At its bones, Barry Jenkins’ Moonlight is a young adults drama but it was pushed as art house / drama / LGBT Cinema… to sell tickets. And LGBT Cinema is not a genre. YA comes in many forms. YA is John Hughes’ The Breakfast Club, and George Lucas’ American Graffiti, a film that’s so good that I forgave him for the prequel trilogy. But these films are still very White. Mean Girls, The Perks of Being a Wallflower, Carrie Pilby, The Fault in Our Stars, Call Me By Your Name, The Diary of a Wimpy Kid – the list goes on.
YA is whitewashed. When it comes to LGBT representation, we don’t see the intersectionality. Moonlight has become the go-to film for representation of gay Black men. And even there, “gay Black men” are not the focus. It’s more about class, race, and gender than sexuality. Internalised rage from repressed emotions. Its depictions of masculinity, whilst sexuality is marginalised. And as a straight ally who loves films, I struggle to name (mainstream) films about LGBT identity that include Black / brown people.
Moonlight and Tangerine come to mind but you do end up having to look outside of British film and Hollywood; there’s a plethora in non-English speaking cinema – I think of South Africa’s The Wound and it’s really something special.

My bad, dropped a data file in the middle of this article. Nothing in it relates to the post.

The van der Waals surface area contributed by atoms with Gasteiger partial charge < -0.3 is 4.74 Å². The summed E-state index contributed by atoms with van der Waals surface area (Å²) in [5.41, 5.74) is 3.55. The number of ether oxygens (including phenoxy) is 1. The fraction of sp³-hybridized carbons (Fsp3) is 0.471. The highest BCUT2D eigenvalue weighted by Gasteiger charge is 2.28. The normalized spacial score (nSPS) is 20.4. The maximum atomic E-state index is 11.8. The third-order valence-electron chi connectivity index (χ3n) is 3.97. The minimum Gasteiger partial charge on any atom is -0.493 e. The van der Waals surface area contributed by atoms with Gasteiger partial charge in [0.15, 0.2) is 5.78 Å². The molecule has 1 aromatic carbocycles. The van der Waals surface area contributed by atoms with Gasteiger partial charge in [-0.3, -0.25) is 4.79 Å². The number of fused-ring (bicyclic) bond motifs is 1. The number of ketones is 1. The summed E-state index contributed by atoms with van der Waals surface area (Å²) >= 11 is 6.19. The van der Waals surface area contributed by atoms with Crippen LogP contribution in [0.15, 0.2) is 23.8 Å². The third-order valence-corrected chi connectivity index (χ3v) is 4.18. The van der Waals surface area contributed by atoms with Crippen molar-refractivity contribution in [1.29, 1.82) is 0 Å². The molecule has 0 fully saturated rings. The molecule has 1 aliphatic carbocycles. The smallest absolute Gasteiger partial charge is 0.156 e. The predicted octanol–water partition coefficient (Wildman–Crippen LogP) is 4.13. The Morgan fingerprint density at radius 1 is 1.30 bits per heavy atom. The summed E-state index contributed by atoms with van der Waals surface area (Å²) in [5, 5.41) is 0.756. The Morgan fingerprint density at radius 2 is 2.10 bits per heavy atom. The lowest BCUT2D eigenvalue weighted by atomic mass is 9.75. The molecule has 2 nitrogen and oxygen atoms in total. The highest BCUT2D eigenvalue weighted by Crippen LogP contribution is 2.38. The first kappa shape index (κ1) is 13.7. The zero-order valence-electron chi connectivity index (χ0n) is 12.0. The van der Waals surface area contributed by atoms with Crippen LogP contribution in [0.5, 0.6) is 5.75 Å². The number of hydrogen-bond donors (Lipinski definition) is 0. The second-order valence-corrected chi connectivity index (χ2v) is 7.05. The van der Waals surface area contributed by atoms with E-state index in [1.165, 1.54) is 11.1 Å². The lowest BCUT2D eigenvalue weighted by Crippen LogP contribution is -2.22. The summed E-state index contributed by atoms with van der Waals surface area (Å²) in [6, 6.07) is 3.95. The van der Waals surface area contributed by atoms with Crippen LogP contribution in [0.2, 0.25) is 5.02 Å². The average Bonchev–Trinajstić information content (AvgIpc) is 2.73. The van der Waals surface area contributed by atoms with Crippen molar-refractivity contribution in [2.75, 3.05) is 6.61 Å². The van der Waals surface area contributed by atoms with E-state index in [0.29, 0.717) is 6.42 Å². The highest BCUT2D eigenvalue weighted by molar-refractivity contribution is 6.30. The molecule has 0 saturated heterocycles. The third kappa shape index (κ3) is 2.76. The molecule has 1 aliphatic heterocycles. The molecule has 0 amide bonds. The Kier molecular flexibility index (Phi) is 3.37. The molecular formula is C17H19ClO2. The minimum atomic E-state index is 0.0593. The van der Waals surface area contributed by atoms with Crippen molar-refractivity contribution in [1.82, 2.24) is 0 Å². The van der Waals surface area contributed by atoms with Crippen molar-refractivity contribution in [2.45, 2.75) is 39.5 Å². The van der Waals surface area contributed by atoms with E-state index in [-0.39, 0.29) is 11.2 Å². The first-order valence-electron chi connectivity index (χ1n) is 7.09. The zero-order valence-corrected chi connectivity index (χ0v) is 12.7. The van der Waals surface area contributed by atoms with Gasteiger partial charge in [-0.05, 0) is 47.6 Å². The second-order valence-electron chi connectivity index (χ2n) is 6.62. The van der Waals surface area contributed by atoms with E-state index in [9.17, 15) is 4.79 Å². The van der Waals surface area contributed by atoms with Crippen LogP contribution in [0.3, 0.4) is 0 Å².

Well-meaning White people say “it’s not about the colour of their skin [yap yap yap],” and to say that comes from a vantage point of privilege. Most people look like you, since society was built in your image. When you look at the history of Black actors in Hollywood, at how much they had to fight –from Diahann Carroll (Claudine) to Sidney Poitier (To Sir, with Love), to Denzel Washington (Training Day), Spike Lee (School Daze) and John Singleton (Boyz n the Hood), look how much it took to get Malcolm X made!
All this said, most of my favourite story characters have been White. In Carrie, from Caren Lissner’s Carrie Pilby I saw a version of myself. Hopelessly introverted with a love of literature and a realist approach to life. Blind faith? “Just go with it?” What the eff’s that? In Charlie, from Perks of Being a Wallflower, there were elements of child me. But neither Charlie nor Carrie had to contend with the first time they were called nigger when they were five years old, or being told “they were pretty for a Black girl,” as numerous Black women I know have been told time and time again.